A pastor told me that bridges are not built over smooth level meadows. Bridges are built over roaring rivers and wide canyons. When your deal looks like it may fall off the cliff, you need an agent who can build the bridge. The ideal broker deals well with conflict, and has a proven history of successful negotiation. Face it; the buyer wants the lowest price, and least down payment without committing anything. The seller wants the highest price with full commitment from the buyer immediately. Brokers get paid to understand the issues, provide a framework for workable solutions and ensure that the transaction closes.

Learn the biggest problem that the agent solved and how he solved it. You need someone who won’t settle for failure with a good excuse and instead delivers a good result. Talk to escrow agents, lenders, title agents CPAs or attorneys who have seen the broker work. Obtain the names of three different people who have seen the agent deliver great results. If he agent cannot produce three unbiased, knowledgeable professionals who can rave about him, can you afford to gamble your family fortune with him?

Fifth, team work pays. In the movies there is the fantasy that the single hero can save the day. In real life great things are done by people working together. The brain surgeon does not do all the jobs. There are nurses, an anesthesiologist, and other surgical assistants. In our complicated world people recognize teams deliver better results than just one person. Complexity and intensity make it harder for a single agent to routinely deliver superior results. Who works on your deal when the single agent takes vacation or gets sick?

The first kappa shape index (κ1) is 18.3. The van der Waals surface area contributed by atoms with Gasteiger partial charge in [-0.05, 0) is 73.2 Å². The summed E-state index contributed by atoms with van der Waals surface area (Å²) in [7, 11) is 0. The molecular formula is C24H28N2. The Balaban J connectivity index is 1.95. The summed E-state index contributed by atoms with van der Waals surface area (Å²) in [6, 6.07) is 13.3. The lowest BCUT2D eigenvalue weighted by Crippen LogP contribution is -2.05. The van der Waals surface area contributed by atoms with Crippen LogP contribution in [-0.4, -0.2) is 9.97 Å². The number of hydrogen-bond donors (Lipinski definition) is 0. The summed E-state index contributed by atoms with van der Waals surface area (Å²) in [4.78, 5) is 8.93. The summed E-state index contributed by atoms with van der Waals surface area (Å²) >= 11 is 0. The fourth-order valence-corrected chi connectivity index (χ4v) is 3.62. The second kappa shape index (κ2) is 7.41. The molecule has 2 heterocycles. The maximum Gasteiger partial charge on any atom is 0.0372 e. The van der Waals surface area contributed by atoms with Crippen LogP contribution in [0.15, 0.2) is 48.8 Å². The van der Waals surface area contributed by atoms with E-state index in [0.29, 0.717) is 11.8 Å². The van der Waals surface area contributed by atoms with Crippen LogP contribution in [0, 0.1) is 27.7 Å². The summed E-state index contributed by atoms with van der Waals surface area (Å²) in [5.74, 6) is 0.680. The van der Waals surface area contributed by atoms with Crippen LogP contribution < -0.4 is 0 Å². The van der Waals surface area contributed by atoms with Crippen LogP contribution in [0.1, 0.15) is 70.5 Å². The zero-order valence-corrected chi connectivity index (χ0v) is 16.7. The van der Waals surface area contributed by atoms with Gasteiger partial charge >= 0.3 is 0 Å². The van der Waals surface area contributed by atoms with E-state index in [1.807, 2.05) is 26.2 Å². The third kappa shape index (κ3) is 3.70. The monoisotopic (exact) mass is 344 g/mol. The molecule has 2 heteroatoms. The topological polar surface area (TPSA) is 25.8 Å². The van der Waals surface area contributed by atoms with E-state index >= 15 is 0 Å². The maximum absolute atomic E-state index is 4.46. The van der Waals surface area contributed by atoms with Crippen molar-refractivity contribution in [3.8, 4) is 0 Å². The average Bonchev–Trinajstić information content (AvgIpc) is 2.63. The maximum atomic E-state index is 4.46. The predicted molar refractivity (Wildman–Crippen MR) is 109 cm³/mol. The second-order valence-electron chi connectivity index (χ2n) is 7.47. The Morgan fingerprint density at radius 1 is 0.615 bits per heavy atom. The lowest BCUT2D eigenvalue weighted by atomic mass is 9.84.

Sixth, your broker should be an expert. In order to judge technical expertise, learn your potential agent’s background. How long has he been in the field? Does he have a business or law degree? Does he have an advanced degree which relates to your need? Has he taught classes related to your need? Does the agent have any designations, awards or recognitions for superior performance? Is he an expert witness?

True professionals invest in their career and can document progressive levels of achievement, sustained superior performance. If the candidate has been in the field for more than five years, but cannot show special recognition, designations or achievements, then seriously consider whether that is the best person to be your only representative to the world.

Four Illusions or Distractions, Ideas which do NOT Matter

The first part of the article identified the six important considerations in selecting an agent to represent you. The following section discusses four common ideas which are nonsense. I confess I have made some of these claims.

Items which are immaterial to the seller include: size of the firm, some other association with the agent which he thinks should cause you to give him your business, youthful enthusiasm is more important than experience, and reduced fees.

First, consider size of the firm. Generally the quality of results are more influenced by the agent selected than the number of people in the company.

“Our firm is the biggest. We have: closed the highest dollar amount/ most transactions/ have the most agents/ most locations.” Even if that is true, it may not matter much. The brokerage which does the most transactions in the county does not have twenty percent of the total market. Most of the agents in most of the firms either sell houses or lease business space. Those functions are important, but have little to do with the sale of income property.

“We are tied in with a national / regional network.” That is grand if your property appeals to a national range of buyers. However, in San Diego County 90% of the apartment parcels are 16 units or less. Few buyers will come from Boston or Dallas to buy eight units. The biggest network in the country is not a brokerage firm, but individuals recognized for their excellence by their professional designation.

Author: Terry Moore, CCIM